Apprentice: Singapore’s Oscar Entry, Directed by Boo Junfeng

APPRENTICE, the gritty drama that premiered at the 2016 Cannes Film Fest, was Singapore’s entry for the Best Foreign Language Film Oscar.

In APPRENTICE newcomer Fir Rhaman plays Aiman, a 28-year-old Malay correctional officer who is recently transferred to the territory’s top prison.

At his new workplace, Aiman begins to take an interest in a 65-year-old sergeant named Rahim (Wan Hanafi Su).  It is revealed that the charismatic Rahim is actually the long-serving chief executioner of the prison.

Rahim also takes notice of the principled and diligent Aiman, and when Rahim’s assistant suddenly quits, he asks Aiman to become his apprentice. When Aiman, who lives with his older sister Suhaila, tells her about his new position, she becomes distraught, as their father was actually executed by Rahim.

Can Aiman overcome his conscience and haunted past to possibly take over as the next chief executioner?

The film was written and directed by Boo Junfeng, whose award-winning first film SANDCASTLE (2010) also premiered at Cannes Film Fest.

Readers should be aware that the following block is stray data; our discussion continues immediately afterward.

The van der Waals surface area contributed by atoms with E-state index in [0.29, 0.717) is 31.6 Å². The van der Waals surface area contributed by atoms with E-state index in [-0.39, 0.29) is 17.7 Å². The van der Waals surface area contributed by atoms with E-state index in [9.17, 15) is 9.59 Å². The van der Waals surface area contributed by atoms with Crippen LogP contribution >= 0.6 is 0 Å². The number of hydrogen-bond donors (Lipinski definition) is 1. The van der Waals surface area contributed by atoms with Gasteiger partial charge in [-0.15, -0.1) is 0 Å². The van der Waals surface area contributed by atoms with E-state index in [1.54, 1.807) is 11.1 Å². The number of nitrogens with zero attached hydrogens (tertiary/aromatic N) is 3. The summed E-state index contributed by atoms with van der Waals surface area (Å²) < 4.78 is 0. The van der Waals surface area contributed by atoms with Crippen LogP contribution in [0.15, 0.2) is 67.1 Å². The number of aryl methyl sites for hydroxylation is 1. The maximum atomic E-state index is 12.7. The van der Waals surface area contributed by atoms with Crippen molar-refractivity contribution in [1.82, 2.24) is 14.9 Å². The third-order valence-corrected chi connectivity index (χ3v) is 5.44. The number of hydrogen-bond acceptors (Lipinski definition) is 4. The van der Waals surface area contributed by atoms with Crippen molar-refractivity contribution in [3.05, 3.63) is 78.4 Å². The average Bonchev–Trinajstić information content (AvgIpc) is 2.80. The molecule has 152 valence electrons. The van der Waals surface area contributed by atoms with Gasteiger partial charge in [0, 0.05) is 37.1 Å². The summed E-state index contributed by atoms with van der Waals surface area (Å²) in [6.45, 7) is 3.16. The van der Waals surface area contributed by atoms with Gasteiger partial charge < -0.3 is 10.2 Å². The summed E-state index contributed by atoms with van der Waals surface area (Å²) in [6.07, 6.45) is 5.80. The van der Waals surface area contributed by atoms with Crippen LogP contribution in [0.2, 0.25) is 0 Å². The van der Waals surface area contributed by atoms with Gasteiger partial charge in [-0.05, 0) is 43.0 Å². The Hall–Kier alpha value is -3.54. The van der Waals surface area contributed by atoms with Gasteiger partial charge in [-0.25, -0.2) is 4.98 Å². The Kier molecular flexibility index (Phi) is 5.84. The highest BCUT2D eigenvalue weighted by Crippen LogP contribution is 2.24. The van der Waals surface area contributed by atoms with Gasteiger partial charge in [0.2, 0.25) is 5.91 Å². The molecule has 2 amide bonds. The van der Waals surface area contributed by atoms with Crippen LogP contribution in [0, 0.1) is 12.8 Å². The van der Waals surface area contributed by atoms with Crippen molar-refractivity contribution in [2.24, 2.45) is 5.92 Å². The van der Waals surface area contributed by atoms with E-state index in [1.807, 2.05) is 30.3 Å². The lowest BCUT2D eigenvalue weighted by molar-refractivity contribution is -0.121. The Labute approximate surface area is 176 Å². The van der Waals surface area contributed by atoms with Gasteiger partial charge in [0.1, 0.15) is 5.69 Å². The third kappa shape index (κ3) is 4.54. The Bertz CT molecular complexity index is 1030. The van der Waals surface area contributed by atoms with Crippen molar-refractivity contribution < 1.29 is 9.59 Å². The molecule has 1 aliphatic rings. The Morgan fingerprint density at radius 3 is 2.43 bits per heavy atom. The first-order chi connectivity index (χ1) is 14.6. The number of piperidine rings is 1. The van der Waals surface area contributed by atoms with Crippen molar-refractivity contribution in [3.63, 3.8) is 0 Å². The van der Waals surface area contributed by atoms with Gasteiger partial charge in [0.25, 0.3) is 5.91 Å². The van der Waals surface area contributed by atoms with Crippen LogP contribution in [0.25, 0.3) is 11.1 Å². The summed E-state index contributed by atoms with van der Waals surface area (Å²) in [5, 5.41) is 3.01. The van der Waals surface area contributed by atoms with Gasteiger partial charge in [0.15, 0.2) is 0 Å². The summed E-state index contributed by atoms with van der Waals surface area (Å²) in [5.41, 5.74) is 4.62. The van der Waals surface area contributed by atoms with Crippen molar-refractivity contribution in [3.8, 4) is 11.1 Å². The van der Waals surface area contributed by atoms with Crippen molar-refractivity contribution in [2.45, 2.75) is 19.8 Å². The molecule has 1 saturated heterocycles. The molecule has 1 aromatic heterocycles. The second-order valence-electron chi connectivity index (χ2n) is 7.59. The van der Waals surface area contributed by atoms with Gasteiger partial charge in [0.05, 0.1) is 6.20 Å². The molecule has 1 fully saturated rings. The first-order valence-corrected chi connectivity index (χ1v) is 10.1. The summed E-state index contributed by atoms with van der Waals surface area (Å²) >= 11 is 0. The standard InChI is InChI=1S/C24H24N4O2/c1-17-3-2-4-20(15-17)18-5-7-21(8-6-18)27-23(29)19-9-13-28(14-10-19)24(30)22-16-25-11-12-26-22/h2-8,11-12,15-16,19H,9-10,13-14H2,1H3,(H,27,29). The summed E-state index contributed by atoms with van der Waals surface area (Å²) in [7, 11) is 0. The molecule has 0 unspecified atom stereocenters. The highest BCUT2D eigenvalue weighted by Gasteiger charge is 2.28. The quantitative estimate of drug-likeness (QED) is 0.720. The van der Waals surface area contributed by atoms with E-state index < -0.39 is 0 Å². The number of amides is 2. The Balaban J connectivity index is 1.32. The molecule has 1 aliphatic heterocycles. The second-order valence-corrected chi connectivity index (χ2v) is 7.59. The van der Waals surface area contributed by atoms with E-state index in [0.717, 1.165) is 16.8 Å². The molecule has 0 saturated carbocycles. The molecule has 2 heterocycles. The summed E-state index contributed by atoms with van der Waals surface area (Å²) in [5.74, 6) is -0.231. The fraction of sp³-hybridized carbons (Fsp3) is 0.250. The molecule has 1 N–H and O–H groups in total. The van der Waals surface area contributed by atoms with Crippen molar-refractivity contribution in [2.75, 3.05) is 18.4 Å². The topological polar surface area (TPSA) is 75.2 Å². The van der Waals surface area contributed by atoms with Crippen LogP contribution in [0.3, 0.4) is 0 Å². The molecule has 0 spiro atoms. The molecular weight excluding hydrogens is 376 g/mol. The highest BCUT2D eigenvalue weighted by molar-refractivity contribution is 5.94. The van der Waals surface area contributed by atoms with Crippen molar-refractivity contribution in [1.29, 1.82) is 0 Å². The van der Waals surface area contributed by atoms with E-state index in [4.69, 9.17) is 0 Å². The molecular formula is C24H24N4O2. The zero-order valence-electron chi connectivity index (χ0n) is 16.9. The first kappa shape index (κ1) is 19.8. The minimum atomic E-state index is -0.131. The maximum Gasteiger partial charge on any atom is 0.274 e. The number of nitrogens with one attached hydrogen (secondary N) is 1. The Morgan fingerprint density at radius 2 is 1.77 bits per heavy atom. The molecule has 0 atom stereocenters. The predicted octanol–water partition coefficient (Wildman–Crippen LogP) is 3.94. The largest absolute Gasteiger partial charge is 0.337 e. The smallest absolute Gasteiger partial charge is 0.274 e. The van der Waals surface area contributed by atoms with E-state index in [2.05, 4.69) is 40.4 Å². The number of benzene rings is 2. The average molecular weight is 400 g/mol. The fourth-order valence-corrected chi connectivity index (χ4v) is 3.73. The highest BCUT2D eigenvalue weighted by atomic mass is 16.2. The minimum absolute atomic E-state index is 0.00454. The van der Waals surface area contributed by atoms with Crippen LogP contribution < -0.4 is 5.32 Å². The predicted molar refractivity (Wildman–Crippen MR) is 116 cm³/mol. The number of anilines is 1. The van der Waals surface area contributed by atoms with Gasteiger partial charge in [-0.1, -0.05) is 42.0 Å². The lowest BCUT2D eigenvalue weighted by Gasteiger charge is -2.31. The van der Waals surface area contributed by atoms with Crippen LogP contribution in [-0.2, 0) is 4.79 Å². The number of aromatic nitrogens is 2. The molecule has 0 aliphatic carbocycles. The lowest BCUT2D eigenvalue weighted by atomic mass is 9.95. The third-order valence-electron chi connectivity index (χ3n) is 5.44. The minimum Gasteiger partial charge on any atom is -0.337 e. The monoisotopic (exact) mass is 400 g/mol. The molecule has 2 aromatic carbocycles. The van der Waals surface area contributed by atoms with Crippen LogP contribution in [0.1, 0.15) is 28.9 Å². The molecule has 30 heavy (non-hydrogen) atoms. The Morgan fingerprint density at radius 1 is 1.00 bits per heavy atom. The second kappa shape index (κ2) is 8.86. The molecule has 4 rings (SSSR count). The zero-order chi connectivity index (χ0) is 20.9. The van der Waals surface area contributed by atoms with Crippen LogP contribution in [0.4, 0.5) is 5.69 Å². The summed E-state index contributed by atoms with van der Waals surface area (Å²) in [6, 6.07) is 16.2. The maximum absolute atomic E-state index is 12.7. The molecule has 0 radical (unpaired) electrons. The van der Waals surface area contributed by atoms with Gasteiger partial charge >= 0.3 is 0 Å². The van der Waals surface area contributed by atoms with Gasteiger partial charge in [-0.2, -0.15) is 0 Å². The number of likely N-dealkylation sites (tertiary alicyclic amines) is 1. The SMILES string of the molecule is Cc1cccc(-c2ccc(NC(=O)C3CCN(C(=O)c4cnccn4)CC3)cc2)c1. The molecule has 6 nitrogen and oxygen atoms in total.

It boasts the same cinematographer, Benoit Soler, as ILO ILO (winner of the Camera d’Or in Cannes and released by Film Movement in 2014).

The film is executive produced by filmmaker Eric Khoo.

Called a “very well- observed, gritty drama” by The Hollywood News, the Singaporean co-production (Singapore/Germany/France/ Hong Kong/Qatar) is in Malay with English subtitles.



A Film Movement Release, opening March 3, 2017 in New York at the Village East Cinema

Written and Directed by Boo Junfeng

Story by Boo Junfeng, Raymond Phatanavirangoon

Cinematography by Benoit Soler.  Editing by Natalie Soh & Le Chatametikool

Costume Designer Merdith Lee.  Composers Alexander Zekke & Matthew James Kelly

Produced by Raymond Phatanavavirangoon, Fran Borgia, Tan Fong Cheng

Executive Producers Eric Khoo, Pang Ho-Cheung, Subi Liang, Jim Rogers, Paige Parker

Starring Fir Rhaman, Wan Hanafi Su, Mastura Ahmad, Koh Boon Pin, Nickson Cheng, Crispian Chan, Gerald Chew

Running time: 96 minutes.